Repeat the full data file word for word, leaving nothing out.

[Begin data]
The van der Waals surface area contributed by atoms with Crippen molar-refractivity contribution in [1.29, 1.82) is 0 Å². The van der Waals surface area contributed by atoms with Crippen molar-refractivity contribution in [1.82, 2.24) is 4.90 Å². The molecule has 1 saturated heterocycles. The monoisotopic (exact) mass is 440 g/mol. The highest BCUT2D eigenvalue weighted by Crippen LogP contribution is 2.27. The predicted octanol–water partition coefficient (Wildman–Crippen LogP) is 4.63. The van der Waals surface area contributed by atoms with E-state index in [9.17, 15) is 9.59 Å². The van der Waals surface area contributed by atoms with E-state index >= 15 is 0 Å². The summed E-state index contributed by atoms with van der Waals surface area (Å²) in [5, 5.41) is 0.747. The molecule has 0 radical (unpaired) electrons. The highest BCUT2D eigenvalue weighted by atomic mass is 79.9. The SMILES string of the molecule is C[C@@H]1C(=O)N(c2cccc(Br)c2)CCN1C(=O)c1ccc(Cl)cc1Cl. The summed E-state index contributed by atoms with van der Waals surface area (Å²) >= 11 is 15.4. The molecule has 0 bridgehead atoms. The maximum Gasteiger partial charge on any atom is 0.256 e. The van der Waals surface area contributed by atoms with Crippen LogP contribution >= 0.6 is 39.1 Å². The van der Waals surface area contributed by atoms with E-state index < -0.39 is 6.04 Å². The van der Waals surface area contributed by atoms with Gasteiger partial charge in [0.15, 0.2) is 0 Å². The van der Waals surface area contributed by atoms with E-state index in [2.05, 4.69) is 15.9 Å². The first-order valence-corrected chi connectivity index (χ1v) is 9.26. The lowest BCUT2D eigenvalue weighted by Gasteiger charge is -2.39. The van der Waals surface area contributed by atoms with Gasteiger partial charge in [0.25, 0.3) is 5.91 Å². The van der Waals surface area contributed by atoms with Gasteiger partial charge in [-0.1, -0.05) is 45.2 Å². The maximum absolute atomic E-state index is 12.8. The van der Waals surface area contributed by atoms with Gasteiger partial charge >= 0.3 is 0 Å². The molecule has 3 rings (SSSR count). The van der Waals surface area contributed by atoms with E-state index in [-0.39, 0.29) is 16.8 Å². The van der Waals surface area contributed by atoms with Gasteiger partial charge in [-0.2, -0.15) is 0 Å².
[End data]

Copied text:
The van der Waals surface area contributed by atoms with Crippen molar-refractivity contribution in [1.29, 1.82) is 0 Å². The van der Waals surface area contributed by atoms with Crippen molar-refractivity contribution in [1.82, 2.24) is 4.90 Å². The molecule has 1 saturated heterocycles. The monoisotopic (exact) mass is 440 g/mol. The highest BCUT2D eigenvalue weighted by Crippen LogP contribution is 2.27. The predicted octanol–water partition coefficient (Wildman–Crippen LogP) is 4.63. The van der Waals surface area contributed by atoms with E-state index in [9.17, 15) is 9.59 Å². The van der Waals surface area contributed by atoms with E-state index >= 15 is 0 Å². The summed E-state index contributed by atoms with van der Waals surface area (Å²) in [5, 5.41) is 0.747. The molecule has 0 radical (unpaired) electrons. The highest BCUT2D eigenvalue weighted by atomic mass is 79.9. The SMILES string of the molecule is C[C@@H]1C(=O)N(c2cccc(Br)c2)CCN1C(=O)c1ccc(Cl)cc1Cl. The summed E-state index contributed by atoms with van der Waals surface area (Å²) >= 11 is 15.4. The molecule has 0 bridgehead atoms. The maximum Gasteiger partial charge on any atom is 0.256 e. The van der Waals surface area contributed by atoms with Crippen LogP contribution >= 0.6 is 39.1 Å². The van der Waals surface area contributed by atoms with E-state index < -0.39 is 6.04 Å². The van der Waals surface area contributed by atoms with Gasteiger partial charge in [0.15, 0.2) is 0 Å². The van der Waals surface area contributed by atoms with E-state index in [2.05, 4.69) is 15.9 Å². The first-order valence-corrected chi connectivity index (χ1v) is 9.26. The lowest BCUT2D eigenvalue weighted by Gasteiger charge is -2.39. The van der Waals surface area contributed by atoms with Gasteiger partial charge in [0.25, 0.3) is 5.91 Å². The van der Waals surface area contributed by atoms with Gasteiger partial charge in [-0.1, -0.05) is 45.2 Å². The maximum absolute atomic E-state index is 12.8. The van der Waals surface area contributed by atoms with Gasteiger partial charge >= 0.3 is 0 Å². The molecule has 3 rings (SSSR count). The van der Waals surface area contributed by atoms with E-state index in [-0.39, 0.29) is 16.8 Å². The van der Waals surface area contributed by atoms with Gasteiger partial charge in [-0.2, -0.15) is 0 Å².